Lewiston's Lloyd Draper has holiday ornaments on display at Orange Catby jmaloni
Story and photos by Joshua Maloni
While many people this season will flock to big box stores to buy products imported from Korea, Lloyd Draper exported himself to that country in September. Alongside his wife, Romona, Draper learned how to make snow-cone-icicle-shaped ornaments. Since returning home to Lewiston, he has made about two-dozen designs, given many away as gifts, and saved several to display at the Orange Cat Coffee Company at 703 Center St.
Now, you're not likely to find such carefully crafted wooden Christmas ornaments at any old retail store. Draper crafts his designs from lilac, plum, black walnut and cherry trees, molds and shapes them with acrylic, and fills in any gaps with pieces of turquoise or silver state quarters.
"I try to make use of anything I have," he says. "(I) never know what the thing is going to look like once it's turned. ... The challenge is to take something that looks plain ... and to make something I guess would be considered a piece of art."
The wooden bulbs - the snow-cone tops - are fashioned from chiseled branch logs. They're shaped into a cylinder, hollowed out, sanded and finished with French polish. The 8-inch icicle stems start as a square piece of wood and are carved from the thinnest point up to the thickest part. They, too, are sanded, shaped and finished.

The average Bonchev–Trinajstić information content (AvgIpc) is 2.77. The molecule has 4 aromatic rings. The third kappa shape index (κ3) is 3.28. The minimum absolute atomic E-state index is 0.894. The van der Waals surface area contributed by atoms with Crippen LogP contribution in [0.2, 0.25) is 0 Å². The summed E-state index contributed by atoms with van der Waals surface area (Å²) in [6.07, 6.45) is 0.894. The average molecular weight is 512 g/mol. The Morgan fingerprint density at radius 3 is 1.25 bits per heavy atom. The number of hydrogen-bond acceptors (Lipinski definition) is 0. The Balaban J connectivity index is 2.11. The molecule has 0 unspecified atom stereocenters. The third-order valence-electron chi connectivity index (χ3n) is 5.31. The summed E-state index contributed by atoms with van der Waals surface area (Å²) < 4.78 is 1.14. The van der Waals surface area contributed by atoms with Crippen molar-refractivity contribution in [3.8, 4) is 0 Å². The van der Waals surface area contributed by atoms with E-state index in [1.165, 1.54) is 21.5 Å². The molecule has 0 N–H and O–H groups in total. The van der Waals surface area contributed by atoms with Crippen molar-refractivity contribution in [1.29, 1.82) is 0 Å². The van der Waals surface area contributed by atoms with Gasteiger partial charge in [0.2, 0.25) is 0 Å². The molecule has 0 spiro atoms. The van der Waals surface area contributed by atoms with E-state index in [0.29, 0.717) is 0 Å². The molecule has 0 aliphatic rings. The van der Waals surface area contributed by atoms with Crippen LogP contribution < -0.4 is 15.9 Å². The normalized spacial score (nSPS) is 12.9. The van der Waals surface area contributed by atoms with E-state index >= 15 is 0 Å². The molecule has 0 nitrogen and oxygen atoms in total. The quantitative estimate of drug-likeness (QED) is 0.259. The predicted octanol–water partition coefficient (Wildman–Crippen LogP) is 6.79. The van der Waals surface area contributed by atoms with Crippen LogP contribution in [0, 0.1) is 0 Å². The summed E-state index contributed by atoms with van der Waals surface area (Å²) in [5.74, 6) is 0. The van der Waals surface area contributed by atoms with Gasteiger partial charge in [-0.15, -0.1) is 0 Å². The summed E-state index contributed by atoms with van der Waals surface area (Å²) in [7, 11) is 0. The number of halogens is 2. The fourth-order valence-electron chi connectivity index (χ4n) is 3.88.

The process takes about two hours per ornament. Draper says the goal is "to make it the most interesting piece you can. I'm not really creative, but the wood, itself, lends to the creativity and beauty."
Draper's modesty notwithstanding, passersby couldn't help but to stop and offer praise for the ornaments as they sat on display during this interview. Orange Cat staff purchased at least three pieces. Jazz Festival contributor Carol Calato stopped and placed an order, as well.
"Sometimes people are looking for gifts that are handmade," Draper says.
His "rainy day" activity stems from a long love of woodworking.
The retired Niagara-Wheatfield math teacher crafted wood with his father. "We did work in our basement," Draper recalls.
When his father died unexpectedly with the Schoellkopf Power Station collapse in 1956, the then 16-year-old Draper realized, "that was all I had left of my dad."
"I wanted to learn something for my kids and grandkids so they'll have something to remember me by," he says.
His modern-day woodworking includes rocking chairs and toys for his four children and eight grandchildren, and bottle stoppers and pens (many of which are used in school fundraisers).
Draper has crafted wood from an abandoned Haitian refugee boat found in the Bahamas, parts of a maple tree he used as target practice almost five decades ago, and he used some of the discarded cedar from the former Piper Law Office to make Historic Association of Lewiston Executive Director Pam Hauth a bottle stopper.
He says he tries "to have the wood have some sort of story and meaning."
Draper volunteered his time and talent in the transformation of the Piper Law Office into the Lewiston Welcome Center.
"I think Lloyd Draper is a tremendous volunteer and a very talented woodworker," says Village of Lewiston Deputy Mayor Bruce Sutherland, who oversaw the project. Sutherland calls Draper a very innovative "shade tree" crafter.
"He's just an amazing guy," Sutherland says. "He's a very good citizen."